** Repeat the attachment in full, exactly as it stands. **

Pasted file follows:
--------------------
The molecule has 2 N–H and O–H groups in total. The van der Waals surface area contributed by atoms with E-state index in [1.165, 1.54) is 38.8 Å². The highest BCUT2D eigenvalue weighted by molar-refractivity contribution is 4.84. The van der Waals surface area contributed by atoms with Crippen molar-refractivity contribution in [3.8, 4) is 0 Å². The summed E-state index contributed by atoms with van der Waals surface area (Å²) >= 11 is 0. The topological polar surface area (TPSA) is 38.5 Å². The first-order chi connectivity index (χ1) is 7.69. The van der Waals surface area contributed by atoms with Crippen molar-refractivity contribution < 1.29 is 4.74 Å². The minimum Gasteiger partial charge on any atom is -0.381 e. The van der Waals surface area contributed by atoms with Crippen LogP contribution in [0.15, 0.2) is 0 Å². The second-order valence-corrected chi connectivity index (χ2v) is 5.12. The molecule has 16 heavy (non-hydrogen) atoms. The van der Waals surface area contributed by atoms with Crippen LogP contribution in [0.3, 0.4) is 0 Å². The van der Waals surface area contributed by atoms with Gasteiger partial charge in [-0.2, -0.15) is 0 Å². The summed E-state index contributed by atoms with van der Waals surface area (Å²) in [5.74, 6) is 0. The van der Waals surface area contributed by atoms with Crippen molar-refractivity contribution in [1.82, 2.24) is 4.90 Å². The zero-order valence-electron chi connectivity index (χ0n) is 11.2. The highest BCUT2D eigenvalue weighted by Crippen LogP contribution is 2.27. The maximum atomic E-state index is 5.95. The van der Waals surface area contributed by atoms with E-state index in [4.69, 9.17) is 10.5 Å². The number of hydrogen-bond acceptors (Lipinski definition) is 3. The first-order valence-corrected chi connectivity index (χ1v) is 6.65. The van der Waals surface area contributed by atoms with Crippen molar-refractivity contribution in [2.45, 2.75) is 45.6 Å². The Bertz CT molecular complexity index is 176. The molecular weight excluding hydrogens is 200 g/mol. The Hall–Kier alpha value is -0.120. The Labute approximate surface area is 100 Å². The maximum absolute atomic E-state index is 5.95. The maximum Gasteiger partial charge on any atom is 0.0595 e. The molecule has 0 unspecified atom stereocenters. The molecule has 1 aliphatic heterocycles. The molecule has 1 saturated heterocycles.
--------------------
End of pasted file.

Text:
The molecule has 2 N–H and O–H groups in total. The van der Waals surface area contributed by atoms with E-state index in [1.165, 1.54) is 38.8 Å². The highest BCUT2D eigenvalue weighted by molar-refractivity contribution is 4.84. The van der Waals surface area contributed by atoms with Crippen molar-refractivity contribution in [3.8, 4) is 0 Å². The summed E-state index contributed by atoms with van der Waals surface area (Å²) >= 11 is 0. The topological polar surface area (TPSA) is 38.5 Å². The first-order chi connectivity index (χ1) is 7.69. The van der Waals surface area contributed by atoms with Crippen molar-refractivity contribution < 1.29 is 4.74 Å². The minimum Gasteiger partial charge on any atom is -0.381 e. The van der Waals surface area contributed by atoms with Crippen LogP contribution in [0.15, 0.2) is 0 Å². The second-order valence-corrected chi connectivity index (χ2v) is 5.12. The molecule has 16 heavy (non-hydrogen) atoms. The van der Waals surface area contributed by atoms with Crippen LogP contribution in [0.3, 0.4) is 0 Å². The van der Waals surface area contributed by atoms with Gasteiger partial charge in [-0.2, -0.15) is 0 Å². The summed E-state index contributed by atoms with van der Waals surface area (Å²) in [5.74, 6) is 0. The van der Waals surface area contributed by atoms with Crippen molar-refractivity contribution in [1.82, 2.24) is 4.90 Å². The zero-order valence-electron chi connectivity index (χ0n) is 11.2. The highest BCUT2D eigenvalue weighted by Crippen LogP contribution is 2.27. The maximum atomic E-state index is 5.95. The van der Waals surface area contributed by atoms with E-state index in [4.69, 9.17) is 10.5 Å². The number of hydrogen-bond acceptors (Lipinski definition) is 3. The first-order valence-corrected chi connectivity index (χ1v) is 6.65. The van der Waals surface area contributed by atoms with Crippen molar-refractivity contribution in [2.45, 2.75) is 45.6 Å². The Bertz CT molecular complexity index is 176. The molecular weight excluding hydrogens is 200 g/mol. The Hall–Kier alpha value is -0.120. The Labute approximate surface area is 100 Å². The maximum absolute atomic E-state index is 5.95. The maximum Gasteiger partial charge on any atom is 0.0595 e. The molecule has 0 unspecified atom stereocenters. The molecule has 1 aliphatic heterocycles. The molecule has 1 saturated heterocycles.